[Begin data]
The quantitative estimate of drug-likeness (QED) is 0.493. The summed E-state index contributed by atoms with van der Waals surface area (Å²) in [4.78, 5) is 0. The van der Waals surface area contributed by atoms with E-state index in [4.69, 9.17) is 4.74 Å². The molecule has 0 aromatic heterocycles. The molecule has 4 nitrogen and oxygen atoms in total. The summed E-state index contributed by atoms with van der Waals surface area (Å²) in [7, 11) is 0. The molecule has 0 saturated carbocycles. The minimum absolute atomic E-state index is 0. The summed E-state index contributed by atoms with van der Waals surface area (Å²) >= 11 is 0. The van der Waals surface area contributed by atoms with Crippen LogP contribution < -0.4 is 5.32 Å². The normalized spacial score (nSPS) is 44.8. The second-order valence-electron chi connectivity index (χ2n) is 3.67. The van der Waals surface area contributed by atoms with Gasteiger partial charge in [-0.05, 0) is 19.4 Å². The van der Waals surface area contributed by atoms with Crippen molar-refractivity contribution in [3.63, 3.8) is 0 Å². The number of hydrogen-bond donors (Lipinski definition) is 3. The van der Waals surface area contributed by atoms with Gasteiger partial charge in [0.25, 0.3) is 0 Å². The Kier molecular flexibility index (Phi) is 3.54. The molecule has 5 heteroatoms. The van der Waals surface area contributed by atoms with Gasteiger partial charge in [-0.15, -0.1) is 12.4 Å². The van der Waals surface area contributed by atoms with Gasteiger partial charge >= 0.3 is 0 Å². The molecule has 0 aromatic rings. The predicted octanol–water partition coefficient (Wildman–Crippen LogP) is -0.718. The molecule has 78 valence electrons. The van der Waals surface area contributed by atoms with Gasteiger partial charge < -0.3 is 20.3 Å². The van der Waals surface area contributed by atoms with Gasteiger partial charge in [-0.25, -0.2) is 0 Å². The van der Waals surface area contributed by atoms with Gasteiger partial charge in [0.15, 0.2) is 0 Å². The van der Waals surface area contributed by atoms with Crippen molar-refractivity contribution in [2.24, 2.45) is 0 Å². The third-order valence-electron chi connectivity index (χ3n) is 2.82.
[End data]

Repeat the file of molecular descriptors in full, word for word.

The quantitative estimate of drug-likeness (QED) is 0.493. The summed E-state index contributed by atoms with van der Waals surface area (Å²) in [4.78, 5) is 0. The van der Waals surface area contributed by atoms with E-state index in [4.69, 9.17) is 4.74 Å². The molecule has 0 aromatic heterocycles. The molecule has 4 nitrogen and oxygen atoms in total. The summed E-state index contributed by atoms with van der Waals surface area (Å²) in [7, 11) is 0. The molecule has 0 saturated carbocycles. The minimum absolute atomic E-state index is 0. The summed E-state index contributed by atoms with van der Waals surface area (Å²) >= 11 is 0. The van der Waals surface area contributed by atoms with Crippen LogP contribution < -0.4 is 5.32 Å². The normalized spacial score (nSPS) is 44.8. The second-order valence-electron chi connectivity index (χ2n) is 3.67. The van der Waals surface area contributed by atoms with Gasteiger partial charge in [-0.05, 0) is 19.4 Å². The van der Waals surface area contributed by atoms with Crippen molar-refractivity contribution in [3.63, 3.8) is 0 Å². The number of hydrogen-bond donors (Lipinski definition) is 3. The van der Waals surface area contributed by atoms with Gasteiger partial charge in [0.25, 0.3) is 0 Å². The Kier molecular flexibility index (Phi) is 3.54. The molecule has 5 heteroatoms. The van der Waals surface area contributed by atoms with Gasteiger partial charge in [-0.15, -0.1) is 12.4 Å². The van der Waals surface area contributed by atoms with Gasteiger partial charge >= 0.3 is 0 Å². The molecule has 0 aromatic rings. The predicted octanol–water partition coefficient (Wildman–Crippen LogP) is -0.718. The molecule has 78 valence electrons. The van der Waals surface area contributed by atoms with Gasteiger partial charge < -0.3 is 20.3 Å². The van der Waals surface area contributed by atoms with Gasteiger partial charge in [-0.25, -0.2) is 0 Å². The van der Waals surface area contributed by atoms with Gasteiger partial charge in [0.15, 0.2) is 0 Å². The van der Waals surface area contributed by atoms with Crippen molar-refractivity contribution in [2.24, 2.45) is 0 Å². The third-order valence-electron chi connectivity index (χ3n) is 2.82.